Background: Action adventure movies have long been one of the most profitable niches for Hollywood to pump out. Box office returns on such flicks have resulted in the kind of blockbuster offerings destined to line the pockets of industry hacks, knowing that serving the lowest common denominator is a relatively easy way to pay for those Mercedes, trips to the southern coast of France, and all the perks of "producer heaven". This being the case, the rise of the highly paid superstar actor (and I use the term lightly) along with such major productions seems a natural result, the years giving us guys like Stallone, Schwarzenegger, Cruise, and dozens more that try to become "the next big name" by trying to establish a fan base with some witty one-liners, physical gestures, or crossover appeal. Such was the case with a man named Dwayne Johnson, AKA "The Rock" when he went from professional wrestler to movie star with the release of The Scorpion King. The movie was a sort of prequel to The Mummy Returns, a perfectly cute little movie that was big on special effects and low on depth, with Mr. Rock in a small role as an ancient warrior brought back from the dead to fight the hero, Rick O'Connell, and the lead villain, Imhoptep (The Mummy). The limited back tale spoke of Mathayus being a king that fought hordes of foes to the death, his army defeated and the man making a devils pact with the Egyptian god Anubis that resulted in him becoming a force of nature. When it was over, Anubis claimed his soul to fight for all time as a slave, thus ending any free will the man had. The popular wrestler wanting to be seen as "the good guy" made sure the subsequent offshoot title then converted his character into a positive protagonist, arguably boosting his career regardless of the box office returns for the movie itself.
Movie: The Scorpion King (Blu-Ray) really had nothing to do with the movie that spawned it so if that is your only concern, by all means go rent the new high definition release. It starts off with a band of tribes broken under the onslaught of evil king Memnon (Steve Brand) having conquered much of what we would call the Middle East thousands of years before the events in the Mummy series began. Memnon is a tough love kind of ruler, rewarding success and punishing failure, his devotion to earthly pleasures including lots of wine, a huge harem full of scantily clad hotties, and endless supplies of anachronistic swords and weapons (sorry to be a spoiled sport but steel wasn't invented yet). Having wiped out so many people in his reign also means making enemies, including a race of hired assassins known as the Akkadian. These skilled warriors have all sorts of tricks up their sleeves, defending their borders not one of them from the looks of their numbers, the idea of pre-Ninja type killers available for the low price of blood rubies (what other kind are there?), an appealing one to a mindless action flick.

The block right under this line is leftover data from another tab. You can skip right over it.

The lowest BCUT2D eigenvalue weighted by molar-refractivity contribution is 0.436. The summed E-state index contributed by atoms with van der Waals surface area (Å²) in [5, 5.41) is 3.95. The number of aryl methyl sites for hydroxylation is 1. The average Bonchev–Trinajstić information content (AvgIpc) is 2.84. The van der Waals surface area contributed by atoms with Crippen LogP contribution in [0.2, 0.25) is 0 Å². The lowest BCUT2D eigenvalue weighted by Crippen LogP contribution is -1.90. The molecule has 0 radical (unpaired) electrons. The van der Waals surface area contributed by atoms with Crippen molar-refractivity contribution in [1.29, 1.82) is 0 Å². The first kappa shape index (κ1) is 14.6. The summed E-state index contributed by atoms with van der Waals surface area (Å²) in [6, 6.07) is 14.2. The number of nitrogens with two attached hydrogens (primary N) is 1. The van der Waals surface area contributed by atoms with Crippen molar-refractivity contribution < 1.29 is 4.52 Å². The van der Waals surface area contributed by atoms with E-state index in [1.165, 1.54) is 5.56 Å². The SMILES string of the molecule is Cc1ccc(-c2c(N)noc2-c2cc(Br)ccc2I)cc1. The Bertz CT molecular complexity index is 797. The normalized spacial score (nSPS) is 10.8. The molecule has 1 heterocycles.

Okay, so the sore sport tribes get together and find their tentative leader has hired the last three Akkadians to kill the true reason for Memnon's success, his sightseeing sorceress, Cassandra (Kelly Hu). Her physical appeal is well in line with the needed flesh such movies require, the genre fan boys all posting scores of pictures of her when the movie first came out back in 2002. While the deposed king and his bratty son argue over the wisdom of hiring such men, it becomes clear that this is a suicide mission arising from sheer desperation, the chances of success expounded in the pop philosophy the assassins embrace, "Live Free, Die Well." So despite the protests of other chieftains, rulers, and thugs, the three go off to stop the threat posed by Memnon and Cassandra, no one explaining to them that missions against those that can see the future have a special kind of problem attached...THEY CAN SEE YOU COMING! Needless to say, when the mission turns sour, having just enough time to establish the bond between Mathayus and his smart camel, his brother Jesup (Branscombe Richmond) and companion are ambushed and killed by Memnon. Mathayus is temporarily spared thanks to Cassandra claiming he has a destiny and the character of sidekick Arpid (Grant Heslov) is introduced, initially as someone the killer saves but then as comic relief.
The rest of the movie involves Mathayus capturing Cassandra, falling in love with her, and battling the forces of Memnon in desert sandstorms, in the streets of his town, and even combating his treacherous harem before the inevitable, formulaic showdown between good and evil. Remember, this was a pre-Anubis Mathayus, his nickname not yet established. The bumps he takes along the way serve as spoilers but you have all the generic elements of a modern day action tale and you never have to see the movie it was spawned from to appreciate it for what it is, a barebones effort complete with amusing (for all the wrong reasons though) performances by the cast. Suffice it to say, that even for genre fans, this is something of a guilty pleasure, Mr. Rock using his infamous eyebrow raise and muscular body to give his existing fans a nod while competently plowing through some of the lamest writing in years.